It is the first time a faculty member of the school has received this award. The fellowship, which carries a research grant of $3 million, provides opportunities for early career researchers to carry out independent research locally over a five-year period.
Dr. Zick said that the fellowship gave him peace of mind to work on his two main research interests. The first is designing and implementing fair division and collaboration methods in various economic domains. Citing the example of taxi booking apps like Uber and Grabcar, he said,” When one hitches a ride, these apps decide which driver one’s getting and the taxi fare one will pay. However, there is a need to ensure that these economic interactions are conducted fairly.” Dr. Zick added that underlying his research is the employment of techniques from computer science and machine learning to solve problems in economics and social choice.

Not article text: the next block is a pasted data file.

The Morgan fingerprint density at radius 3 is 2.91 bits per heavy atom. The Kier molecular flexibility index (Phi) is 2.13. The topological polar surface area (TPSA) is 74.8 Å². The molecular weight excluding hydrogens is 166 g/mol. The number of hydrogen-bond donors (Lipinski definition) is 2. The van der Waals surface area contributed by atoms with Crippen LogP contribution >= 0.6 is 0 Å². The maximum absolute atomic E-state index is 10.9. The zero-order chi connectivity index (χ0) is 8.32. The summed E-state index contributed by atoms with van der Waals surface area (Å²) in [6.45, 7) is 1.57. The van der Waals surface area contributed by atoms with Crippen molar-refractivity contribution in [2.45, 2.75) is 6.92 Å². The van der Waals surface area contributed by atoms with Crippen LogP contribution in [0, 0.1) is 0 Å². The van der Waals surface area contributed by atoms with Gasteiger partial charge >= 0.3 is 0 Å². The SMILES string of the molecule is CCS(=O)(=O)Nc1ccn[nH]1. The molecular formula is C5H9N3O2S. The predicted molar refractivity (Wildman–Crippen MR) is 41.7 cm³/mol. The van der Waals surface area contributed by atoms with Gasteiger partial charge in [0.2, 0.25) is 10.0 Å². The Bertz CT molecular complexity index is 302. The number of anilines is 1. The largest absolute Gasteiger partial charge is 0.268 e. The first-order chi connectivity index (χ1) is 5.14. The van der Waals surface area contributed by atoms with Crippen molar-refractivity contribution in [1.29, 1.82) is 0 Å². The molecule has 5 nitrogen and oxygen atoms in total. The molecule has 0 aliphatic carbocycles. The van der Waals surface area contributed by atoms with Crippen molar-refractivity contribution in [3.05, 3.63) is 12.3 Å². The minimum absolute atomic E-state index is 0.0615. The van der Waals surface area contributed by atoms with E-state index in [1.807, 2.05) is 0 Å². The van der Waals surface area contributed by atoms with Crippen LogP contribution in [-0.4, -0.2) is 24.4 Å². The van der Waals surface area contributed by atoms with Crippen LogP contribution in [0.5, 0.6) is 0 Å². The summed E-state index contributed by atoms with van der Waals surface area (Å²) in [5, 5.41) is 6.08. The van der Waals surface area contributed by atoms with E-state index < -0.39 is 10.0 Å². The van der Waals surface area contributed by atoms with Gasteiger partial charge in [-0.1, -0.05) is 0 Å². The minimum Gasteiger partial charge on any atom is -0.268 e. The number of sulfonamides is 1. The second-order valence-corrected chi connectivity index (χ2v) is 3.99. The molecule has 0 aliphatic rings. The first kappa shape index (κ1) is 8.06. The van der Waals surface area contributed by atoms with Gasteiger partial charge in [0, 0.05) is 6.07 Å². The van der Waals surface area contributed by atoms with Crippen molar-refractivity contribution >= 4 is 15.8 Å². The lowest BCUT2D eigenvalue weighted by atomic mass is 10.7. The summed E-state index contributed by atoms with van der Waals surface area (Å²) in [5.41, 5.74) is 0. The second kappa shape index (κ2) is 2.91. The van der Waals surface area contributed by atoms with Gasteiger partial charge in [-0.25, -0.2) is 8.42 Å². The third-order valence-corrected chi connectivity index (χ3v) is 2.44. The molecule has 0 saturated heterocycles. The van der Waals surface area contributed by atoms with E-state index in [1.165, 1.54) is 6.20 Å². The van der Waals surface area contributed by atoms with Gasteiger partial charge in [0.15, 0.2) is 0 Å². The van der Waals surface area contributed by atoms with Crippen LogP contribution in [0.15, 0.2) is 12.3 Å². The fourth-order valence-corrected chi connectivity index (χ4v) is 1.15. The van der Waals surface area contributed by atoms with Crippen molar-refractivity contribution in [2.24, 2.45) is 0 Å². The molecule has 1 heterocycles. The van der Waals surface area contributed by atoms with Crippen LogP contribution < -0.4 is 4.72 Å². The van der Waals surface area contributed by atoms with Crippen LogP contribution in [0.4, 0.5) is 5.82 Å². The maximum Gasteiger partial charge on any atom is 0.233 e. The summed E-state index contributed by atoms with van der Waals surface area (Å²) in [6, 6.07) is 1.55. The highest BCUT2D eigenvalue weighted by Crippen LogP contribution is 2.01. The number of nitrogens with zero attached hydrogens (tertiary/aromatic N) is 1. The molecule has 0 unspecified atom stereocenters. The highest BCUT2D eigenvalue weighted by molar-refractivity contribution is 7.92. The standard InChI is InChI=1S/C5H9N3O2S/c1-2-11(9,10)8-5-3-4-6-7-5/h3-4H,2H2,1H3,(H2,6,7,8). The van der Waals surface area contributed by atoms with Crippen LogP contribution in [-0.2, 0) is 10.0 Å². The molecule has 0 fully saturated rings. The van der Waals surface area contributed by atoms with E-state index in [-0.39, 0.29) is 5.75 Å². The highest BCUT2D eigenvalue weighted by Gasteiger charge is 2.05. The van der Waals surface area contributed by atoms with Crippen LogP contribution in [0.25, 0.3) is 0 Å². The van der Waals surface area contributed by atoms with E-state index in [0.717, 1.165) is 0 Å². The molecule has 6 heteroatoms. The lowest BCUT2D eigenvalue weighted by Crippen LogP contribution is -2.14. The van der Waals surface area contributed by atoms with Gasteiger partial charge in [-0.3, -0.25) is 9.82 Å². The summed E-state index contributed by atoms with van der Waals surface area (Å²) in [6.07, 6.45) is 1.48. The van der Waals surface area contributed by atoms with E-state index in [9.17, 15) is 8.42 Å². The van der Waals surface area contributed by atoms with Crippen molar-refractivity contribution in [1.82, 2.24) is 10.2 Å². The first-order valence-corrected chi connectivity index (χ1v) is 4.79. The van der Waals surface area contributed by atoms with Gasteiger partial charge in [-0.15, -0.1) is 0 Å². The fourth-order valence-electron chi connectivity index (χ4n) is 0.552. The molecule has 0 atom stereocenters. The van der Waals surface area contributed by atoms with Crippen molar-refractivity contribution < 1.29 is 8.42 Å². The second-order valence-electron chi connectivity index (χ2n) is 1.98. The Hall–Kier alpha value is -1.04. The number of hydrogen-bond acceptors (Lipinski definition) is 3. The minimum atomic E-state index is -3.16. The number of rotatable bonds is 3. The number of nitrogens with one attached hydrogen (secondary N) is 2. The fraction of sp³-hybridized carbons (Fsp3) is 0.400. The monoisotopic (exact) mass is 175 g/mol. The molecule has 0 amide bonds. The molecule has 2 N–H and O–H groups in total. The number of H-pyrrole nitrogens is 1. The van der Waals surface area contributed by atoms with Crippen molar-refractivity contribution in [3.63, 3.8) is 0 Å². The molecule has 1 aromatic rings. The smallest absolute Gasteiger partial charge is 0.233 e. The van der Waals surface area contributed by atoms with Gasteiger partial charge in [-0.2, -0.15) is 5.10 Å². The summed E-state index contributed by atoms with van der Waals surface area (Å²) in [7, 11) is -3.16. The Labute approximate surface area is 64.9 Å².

He also conducts research on algorithmic transparency that involves the design of mathematical models that make algorithms more open. Dr. Zick said, “While Big Data algorithms help make predictions on individuals' income in order to decide whether he or she is eligible for a bank loan, the input to these algorithms can be highly diverse. In addition to straightforward parameters like income, employment history and credit history, others like age and marital status are used. The decision making system becomes so complex that no one is able to explain the reasoning behind decisions and outcomes.” He seeks to understand the relative importance of each input in arriving at a decision, and identify discriminatory practices by algorithms in ways that common statistical methods do not.
The NRF funding will also allow him to conduct large scale experiments to ensure that the methods devised actually help people and can be deployed in real world systems. Underscoring his interest in the intersection between computing and the social sciences, Dr. Zick sums up the philosophy underlying his research: “I want to design systems that treat people fairly and ensure that algorithms use data in a transparent manner.”
Dr. Yair Zick is supported by the National Research Foundation (NRF), Prime Minister’s Office, Singapore, under its NRF Fellowship (Class of 2017). He is awarded the fellowship for his work on data-driven strategic collaboration.